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Cherokee Nation to consider free press statute

Updated:
TULSA, Okla. (AP) -- Cherokee Nation Chief Chad Smith welcomed a proposal Monday that would give the tribal newspaper license to
print the truth -- "whether it be good, bad or ugly."

Lawmakers for the second-largest American Indian tribe, after discussion Monday night, tabled a vote on the act that would establish "a free and independent press," even though the newspaper would remain funded by the tribe.

The free press vote comes to a tribe whose long newspaper history has been marked by tangles between press and politics, even the murder of its first editor.

"We firmly believe that it will make our tribe a stronger organization," said Smith, who pushed for a free press when seeking election last year in the midst of a bitter tribal dispute.

The proposed act provides for a press that is free from "undue influence" and particular political interests. It creates an editorial board whose three members are barred from participating in tribal political activities.

Dan Agent, current editor of the quarterly Cherokee Advocate, said the act establishes an editorially independent newspaper,
something that he said wasn't in place when tribal fighting broke out in February 1997.

Agent said he was laid off as the tribe's public affairs director after the newspaper gave "very balanced" accounts of the dispute involving then-Chief Joe Byrd.

"It continued to publish but basically had nothing in there about Cherokee crisis," Agent said.

Indian tribes are obligated to provide press protections under the 1968 federal Indian Civil Rights Act, but tribes interpret that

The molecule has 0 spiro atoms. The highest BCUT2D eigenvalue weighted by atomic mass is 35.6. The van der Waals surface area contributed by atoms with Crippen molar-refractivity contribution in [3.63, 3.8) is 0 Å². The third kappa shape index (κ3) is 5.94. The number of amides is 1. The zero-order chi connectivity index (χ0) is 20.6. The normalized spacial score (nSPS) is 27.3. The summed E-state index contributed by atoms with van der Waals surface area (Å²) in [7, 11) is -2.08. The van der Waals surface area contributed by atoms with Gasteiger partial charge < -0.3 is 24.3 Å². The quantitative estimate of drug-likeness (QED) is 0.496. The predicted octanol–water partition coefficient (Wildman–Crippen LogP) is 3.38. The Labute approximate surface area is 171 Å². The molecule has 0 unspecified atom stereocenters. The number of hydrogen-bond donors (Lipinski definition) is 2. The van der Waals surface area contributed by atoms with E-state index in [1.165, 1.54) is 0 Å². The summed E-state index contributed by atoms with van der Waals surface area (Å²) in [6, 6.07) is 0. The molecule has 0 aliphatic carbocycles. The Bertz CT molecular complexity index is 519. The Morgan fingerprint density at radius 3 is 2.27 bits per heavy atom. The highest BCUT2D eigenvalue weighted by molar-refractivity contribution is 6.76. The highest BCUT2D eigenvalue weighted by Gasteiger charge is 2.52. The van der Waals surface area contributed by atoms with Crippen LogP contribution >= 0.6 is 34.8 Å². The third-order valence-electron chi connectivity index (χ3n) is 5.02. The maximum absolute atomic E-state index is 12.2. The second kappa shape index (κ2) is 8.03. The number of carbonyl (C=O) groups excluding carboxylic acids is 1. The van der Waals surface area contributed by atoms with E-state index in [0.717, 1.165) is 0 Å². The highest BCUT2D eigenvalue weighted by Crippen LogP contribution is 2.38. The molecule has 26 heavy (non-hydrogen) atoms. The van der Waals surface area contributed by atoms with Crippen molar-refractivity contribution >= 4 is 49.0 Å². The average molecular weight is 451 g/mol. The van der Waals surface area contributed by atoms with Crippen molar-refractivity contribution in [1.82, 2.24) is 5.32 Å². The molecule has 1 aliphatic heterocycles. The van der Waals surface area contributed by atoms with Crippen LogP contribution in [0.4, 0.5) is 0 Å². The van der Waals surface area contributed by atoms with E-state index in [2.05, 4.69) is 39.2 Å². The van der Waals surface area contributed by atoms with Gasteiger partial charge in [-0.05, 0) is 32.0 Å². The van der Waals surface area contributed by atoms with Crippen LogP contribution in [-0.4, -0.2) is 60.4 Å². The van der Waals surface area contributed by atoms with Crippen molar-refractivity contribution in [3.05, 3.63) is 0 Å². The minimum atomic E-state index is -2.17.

requirement in different ways, said Sam Deloria, director of the American Indian Law Center in Albuquerque, N.M.

"Obviously, there are special problems created when it's the government that owns the newspaper," Deloria said.

Richard La Course, associate editor of the Yakama Nation Review in Toppenish, Wa., has spent years studying issues of free press in
tribal media.

Seventy of 548 federally recognized tribes have free press provisions, but the Cherokee Nation proposal is unique, he said. It provides a route for a hearing before the tribe's highest court before an editorial board member could be removed.

"This is the first time that the railroad is laid out after a potential train wreck," he said.

Reporters for tribal publications face the challenge of covering closeknit communities where they may have blood or political ties,
La Course said. Added pressure comes from tribal administrators who control the purse strings of tribal publications.

He said, for example, that the Cherokee editorial board created under the proposal leaves room for potential interference down the road. The proposal calls for three members appointed by the chief and confirmed by the tribal council to establish and enforce editorial policy. The members must have a degree in journalism or
related field.

"If the full letter of law is implemented, it shouldn't go awry," La Course said. "But in the real world, things do go awry."

Concerns over how editorial board members would be appointed and about the educational requirements led to the issue being tabled, probably until next month's meeting.

The Cherokees had the nation's first Indian newspaper. It was established in 1828 and was written in Cherokee and English, La Course said.

When the tribe split over whether to accept or fight removal from its lands in the South, the newspaper's editor sided with removal. Cherokee historians said he was killed by removal opponents after arrival in what is now Oklahoma.

In the tribe's latest fighting, tribal council member Mary Flute-Cooksey sided with Smith's opponent. But she favored the free
press provision Monday.

The mainstream media's coverage was one-sided against Byrd, she said. An independent tribal newspaper could have provided more
balanced coverage.

"I think it should tell everything, not just the wonderful things that happen to make someone look good," she said. "I think it should tell the true story."

Smith said he has told Agent he doesn't want to see what is going into the newspaper and won't tell him what to write.

"If I'm not doing a good job, he should be reporting that to the people," the chief said.
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